Rob Spence has a camera in place of his right eye. Photo: Justin McManus
WHEN Canadian filmmaker Rob Spence decided to have his badly damaged eye removed from its socket, he chose to replace it not with a prosthetic, but with a wireless camera. The decision, he says, was easy.
”Every person I know who’s lost an eye immediately thinks, ‘I should think about getting a camera,’ ” he says. Although so far, Spence is the only person who has actually acted on the notion.
In a world first, Spence and a team of engineers and eye specialists developed an eye-camera, a miniature camera and wireless transmitter fitted into his eye.
Spence badly damaged his eye after a childhood accident with a gun.
Spence damaged his eye as a child after mishandling a gun, and had been legally blind in his right eye for years. After several operations, doctors eventually advised him to remove it.
”As soon as I knew the eye was coming out, I thought about the camera and I started making the calls,” Spence, now 36, says.
His first calls were to Australia, known for its research into bionics, but eventually he found young engineers keen to collaborate on a volunteer basis; the first prototype took just three months.
Spence shows his prosthetic eye during an interview in 2009.
It has since been refined – and continues to be – but it is essentially a 1.5 millimetre-square low-resolution video camera, a round circuit board, a video transmitter and a three-volt rechargeable battery, all contained in the clear acrylic used to make prosthetic eyes. As well as fulfilling millions of kids’ Six Million Dollar Man fantasies, the eye-camera was recognised last year in Time magazine’s 50 best inventions.
Spence, also known as Eyeborg, is in Melbourne this week as a special guest of the Other Film Festival, and will present the world premiere demonstration of the camera in operation on Thursday night.
The footage quality, he says, is similar to that of a phone camera.
The camera in Rob Spence’s eye socket is wireless.
”The aesthetic, oddly, is very similar to the point of view of the Terminator from the first Terminator film, including a slight wavering of video, which is actually now part of film language to talk about surveillance and cyborgy stuff,” Spence says. ”In [film-editing software] Final Cut Pro, there’s a filter called ‘bad video’ which, if you’re doing a futuristic film, you use to give you that effect.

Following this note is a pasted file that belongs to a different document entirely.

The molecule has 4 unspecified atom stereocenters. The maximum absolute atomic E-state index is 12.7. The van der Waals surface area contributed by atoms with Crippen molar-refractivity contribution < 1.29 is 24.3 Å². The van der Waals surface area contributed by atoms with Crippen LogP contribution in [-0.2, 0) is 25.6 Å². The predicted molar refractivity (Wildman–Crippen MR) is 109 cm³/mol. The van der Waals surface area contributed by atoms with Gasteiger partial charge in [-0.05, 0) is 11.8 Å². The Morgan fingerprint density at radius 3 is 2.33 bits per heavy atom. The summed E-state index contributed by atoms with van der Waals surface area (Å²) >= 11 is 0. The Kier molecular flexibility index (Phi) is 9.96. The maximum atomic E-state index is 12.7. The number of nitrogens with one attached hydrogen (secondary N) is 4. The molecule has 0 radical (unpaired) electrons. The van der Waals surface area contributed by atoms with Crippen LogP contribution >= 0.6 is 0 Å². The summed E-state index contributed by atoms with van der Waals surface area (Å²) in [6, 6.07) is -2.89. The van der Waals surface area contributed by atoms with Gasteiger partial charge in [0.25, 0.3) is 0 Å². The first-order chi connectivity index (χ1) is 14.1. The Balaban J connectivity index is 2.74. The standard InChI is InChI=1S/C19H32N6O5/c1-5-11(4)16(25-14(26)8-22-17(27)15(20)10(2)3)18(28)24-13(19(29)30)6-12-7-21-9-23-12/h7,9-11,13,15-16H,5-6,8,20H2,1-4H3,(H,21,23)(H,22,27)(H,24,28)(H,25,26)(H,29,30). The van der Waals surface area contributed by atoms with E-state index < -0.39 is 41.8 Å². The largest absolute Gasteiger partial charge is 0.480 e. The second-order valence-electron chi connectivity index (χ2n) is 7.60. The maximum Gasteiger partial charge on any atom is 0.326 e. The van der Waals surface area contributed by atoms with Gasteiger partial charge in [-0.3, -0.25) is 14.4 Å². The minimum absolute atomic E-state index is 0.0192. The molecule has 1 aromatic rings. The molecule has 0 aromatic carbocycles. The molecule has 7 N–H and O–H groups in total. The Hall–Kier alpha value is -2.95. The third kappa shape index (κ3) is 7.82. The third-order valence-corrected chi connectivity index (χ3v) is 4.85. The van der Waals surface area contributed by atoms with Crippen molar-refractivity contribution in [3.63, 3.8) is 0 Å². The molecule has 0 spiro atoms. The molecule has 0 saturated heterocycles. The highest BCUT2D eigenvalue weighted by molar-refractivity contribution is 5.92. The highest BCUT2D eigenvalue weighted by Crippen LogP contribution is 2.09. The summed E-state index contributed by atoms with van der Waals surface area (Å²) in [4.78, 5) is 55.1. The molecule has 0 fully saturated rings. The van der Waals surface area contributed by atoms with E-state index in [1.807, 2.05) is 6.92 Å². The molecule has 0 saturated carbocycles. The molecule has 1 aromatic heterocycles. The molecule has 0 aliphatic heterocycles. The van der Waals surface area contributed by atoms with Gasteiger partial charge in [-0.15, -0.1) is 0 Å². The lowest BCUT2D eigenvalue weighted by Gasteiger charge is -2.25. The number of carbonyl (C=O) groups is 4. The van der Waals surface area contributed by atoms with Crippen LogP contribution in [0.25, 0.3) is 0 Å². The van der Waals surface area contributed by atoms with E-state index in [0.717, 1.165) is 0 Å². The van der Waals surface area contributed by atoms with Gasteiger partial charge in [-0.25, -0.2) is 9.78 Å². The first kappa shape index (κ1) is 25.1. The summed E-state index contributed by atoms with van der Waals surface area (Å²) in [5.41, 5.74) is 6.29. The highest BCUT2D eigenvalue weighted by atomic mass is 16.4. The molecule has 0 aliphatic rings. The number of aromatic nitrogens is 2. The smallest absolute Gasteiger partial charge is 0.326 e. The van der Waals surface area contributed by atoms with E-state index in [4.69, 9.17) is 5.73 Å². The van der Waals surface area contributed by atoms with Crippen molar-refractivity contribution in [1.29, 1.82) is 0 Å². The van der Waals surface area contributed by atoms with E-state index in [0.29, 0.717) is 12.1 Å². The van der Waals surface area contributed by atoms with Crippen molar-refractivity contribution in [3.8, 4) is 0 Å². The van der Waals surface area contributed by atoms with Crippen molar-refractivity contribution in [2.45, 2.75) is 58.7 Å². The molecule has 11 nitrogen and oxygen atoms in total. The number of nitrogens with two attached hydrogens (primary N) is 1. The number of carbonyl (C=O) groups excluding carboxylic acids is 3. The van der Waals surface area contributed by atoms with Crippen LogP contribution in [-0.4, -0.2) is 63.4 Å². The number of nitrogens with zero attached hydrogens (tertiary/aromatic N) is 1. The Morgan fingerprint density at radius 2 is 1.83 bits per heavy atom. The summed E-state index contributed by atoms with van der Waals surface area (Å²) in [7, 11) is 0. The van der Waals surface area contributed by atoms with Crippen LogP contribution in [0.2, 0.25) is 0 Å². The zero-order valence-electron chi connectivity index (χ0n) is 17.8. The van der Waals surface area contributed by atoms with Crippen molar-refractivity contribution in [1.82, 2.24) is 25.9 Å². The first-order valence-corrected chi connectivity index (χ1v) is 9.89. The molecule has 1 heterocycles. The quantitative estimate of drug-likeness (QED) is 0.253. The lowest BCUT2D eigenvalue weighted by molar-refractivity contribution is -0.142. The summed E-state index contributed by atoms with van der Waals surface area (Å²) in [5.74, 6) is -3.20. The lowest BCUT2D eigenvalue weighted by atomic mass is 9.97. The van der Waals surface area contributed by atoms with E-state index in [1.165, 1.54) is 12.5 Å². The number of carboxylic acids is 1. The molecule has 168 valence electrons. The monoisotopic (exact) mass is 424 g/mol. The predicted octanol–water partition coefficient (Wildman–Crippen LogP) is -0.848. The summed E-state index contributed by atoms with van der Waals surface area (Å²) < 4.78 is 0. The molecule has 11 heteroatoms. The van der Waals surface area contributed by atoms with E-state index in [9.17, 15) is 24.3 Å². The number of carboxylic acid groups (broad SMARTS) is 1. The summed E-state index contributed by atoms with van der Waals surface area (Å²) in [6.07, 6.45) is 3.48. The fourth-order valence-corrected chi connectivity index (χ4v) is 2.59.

”Happily for me, I have this built-in aesthetic for the pop-culture references that I enjoy referencing and the ideas I enjoy talking about.”
The obvious use for one’s own in-built camera is documenting one’s own life – or ”lifecasting” as it’s known – but Spence is not interested in that.
”I don’t want to be going to the bathroom or on a date with a girl and shooting. Plus, I’m a big fan of editing,” he says. ”What I’m going to do is what anybody would do with a new camera – just shoot all kinds of stuff.”
But he hasn’t discounted using his eye as a ”hidden” camera. ”I could do undercover stuff. I think people have done good work with undercover cameras, although I know there are ethical issues,” he says.
”And I know it freaks a lot of people out. The two words that always come up when I meet people are ‘fascinating’ and ‘creepy’.
”It scares people even though they’ve probably just walked down a street and been filmed five or six times on security cameras.”
For now, Spence is working on his first documentary using footage from the eye, exploring ”the literal point of view” and the convergence of all these issues – ”cyborgs, video surveillance, privacy”.
He has yet to be recruited by the military – or so he says.
”Although I have been approached by [news wire service] AP – they wanted me to go into war zones! I don’t think so,” he says.
”And I’ve also been approached by Bollywood to play an evil womanising spy that goes to India and is destroyed by a handsome young Indian hero. That sounds like more fun.”
See the world premiere of Rob Spence’s Eyeborg footage at the Other Film Festival, Thursday, 6pm, at the Melbourne Museum.